Chris Hemer
February 1, 2008
Photos By: From the 5.0 Mustang archives

If you're considering extra cubes, then chances are you're wrestling with a fairly common dilemma: Do you build a 347 out of your 5.0 or step all the way up to a 351? Perhaps the following info will help you decide.

351W: Advantages
* Strength: The 351W block is stronger than the production 5.0 by a long shot. Thicker walls, a 3-inch main, and 2.311-inch rod journals (versus 2.248/2.123 for the 5.0) are contributing factors.

* Taller Deck: The 351W features a deck height of 9.503 inches versus the 5.0's 8.206 inches. This means a longer rod can be used for even more cubes--up to 435 with a production two-bolt block, and 454 cubes with a four-bolt FRPP block, according to George Klass at Coast High Performance.

* Rod-to-Stroke Ratio: In stock configuration, the 351 has a better rod-to-stroke ratio than a 347 (1.70:1 for the 351W versus 1.58:1 for the 347) by virtue of its longer rods (5.956 versus 5.400 for the typical 347 rod). The 351 also features 1/2-inch head bolts instead of the 302 block's 7/16-inch bolts.

351W: Disadvantages
* Size: The 351W is 2.250 inches wider than a 302, necessitating a number of changes (at additional cost) to make the swap possible. Hood clearance can become an issue, and there will be less room to service the plugs.

* Weight: As discussed in the Keep the Muscle, Lose the Fat sidebar, the 351W is beefier and is typically more than 100 pounds heavier than a 302-based engine.

347: Advantages
* 302-Based: The 347 is created when a 302 block is bored 0.030 and fitted with a 3.400-stroke crank and custom rods/pistons. This means a 347 has the extra cubes you desire, yet it can still use the same headers, manifolds, brackets, and so on as a stock 302.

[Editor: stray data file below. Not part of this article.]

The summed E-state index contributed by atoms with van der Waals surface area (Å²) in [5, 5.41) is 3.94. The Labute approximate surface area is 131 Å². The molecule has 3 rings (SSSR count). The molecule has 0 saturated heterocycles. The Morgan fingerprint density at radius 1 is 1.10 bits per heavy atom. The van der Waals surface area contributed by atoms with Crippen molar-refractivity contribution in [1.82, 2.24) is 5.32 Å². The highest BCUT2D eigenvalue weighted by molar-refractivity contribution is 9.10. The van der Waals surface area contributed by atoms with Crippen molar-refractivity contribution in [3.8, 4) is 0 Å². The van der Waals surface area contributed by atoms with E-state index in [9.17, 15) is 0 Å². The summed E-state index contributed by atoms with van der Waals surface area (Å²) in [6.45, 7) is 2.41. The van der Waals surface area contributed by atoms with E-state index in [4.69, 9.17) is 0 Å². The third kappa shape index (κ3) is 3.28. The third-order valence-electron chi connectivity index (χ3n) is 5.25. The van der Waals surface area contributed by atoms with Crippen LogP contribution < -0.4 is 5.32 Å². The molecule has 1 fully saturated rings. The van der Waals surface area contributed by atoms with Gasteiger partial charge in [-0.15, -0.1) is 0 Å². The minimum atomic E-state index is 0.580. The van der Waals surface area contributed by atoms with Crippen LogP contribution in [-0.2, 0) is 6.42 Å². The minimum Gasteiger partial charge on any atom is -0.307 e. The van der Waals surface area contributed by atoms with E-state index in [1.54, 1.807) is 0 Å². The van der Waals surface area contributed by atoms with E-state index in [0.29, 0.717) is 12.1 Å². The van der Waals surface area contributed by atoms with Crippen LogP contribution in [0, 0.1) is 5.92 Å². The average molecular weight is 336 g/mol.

* Weight: The 302-based engine is more than 100 pounds lighter than the 351 in stock form, and it can be made downright feathery with a few aluminum components.

347: Disadvantages (and perceived disadvantages)
* Limited Growth: While 347 ci is certainly a respectable number, it's the practical displacement limit for a two-bolt-main production block.

* Limited Strength: A two-bolt-main production block is typically capable of withstanding up to 600 hp, and that's with a girdle, studded mains, and so on. Even a mildly built 347 with a supercharger can bust that figure. An R302 block will solve the problem, but there goes your budget.

* Poor Rod-to-Stroke Ratio (perceived): There has been a lot of talk about the 347's rod-to-stroke (R/S) ratio. Simply stated, the R/S ratio is the length of the connecting rod (center-to-center) versus stroke of the engine. A higher ratio means the piston stays at top dead center longer, promoting better combustion and, theoretically, more power. Compared to the 351W's 1.70:1 R/S ratio, the typical 347's R/S ratio of 1.58:1 doesn't look good, but it's actually better than a lot of other noted performance engines, including the 454 big-block Chevy (1.53:1) and 400 small-block Chevy (1.48:1). Even the legendary 428 CJ was only marginally better than a 347 at 1.63:1. Unless you're building an engine to compete with Billy Glidden, R/S ratio really doesn't add up to much in an otherwise well-built engine.

* Oil Burner (perceived): Piston design is critical to the success of any 347 kit, according to George Klass at CHP. Trying to improve upon the 347's R/S ratio only moves the pin further up into the piston. If the pin is moved up into the oil ring land, the top of the pin will be located above the oil ring, allowing more oil to get past the oil rings and into the combus- tion chamber. This is how the 347 got a reputation as an oil burner. However, George says, many kits--including CHP's--place the pin below the oil ring, so oil consumption is not a problem.

Cost Factor
The next thing you'd probably like to know is, which would be cheaper, a 347 or a 351W? As discussed, the 351W requires numerous extra parts to accomplish the swap, while the 347 doesn't. However, depending on what 347 kit you purchase, the initial short-block may be more expensive than a 351W. Since we can't know what combo you have planned, the best idea is to add up the cost of a 351W, factor in the extra parts, and then compare that to the cost of the 347, keeping in mind both engines can use the same heads. Our guess is that the 347 will probably be less, but depending on how serious you plan to get, a 351W swap could be equal to, or less than, the cost of a truly serious 347.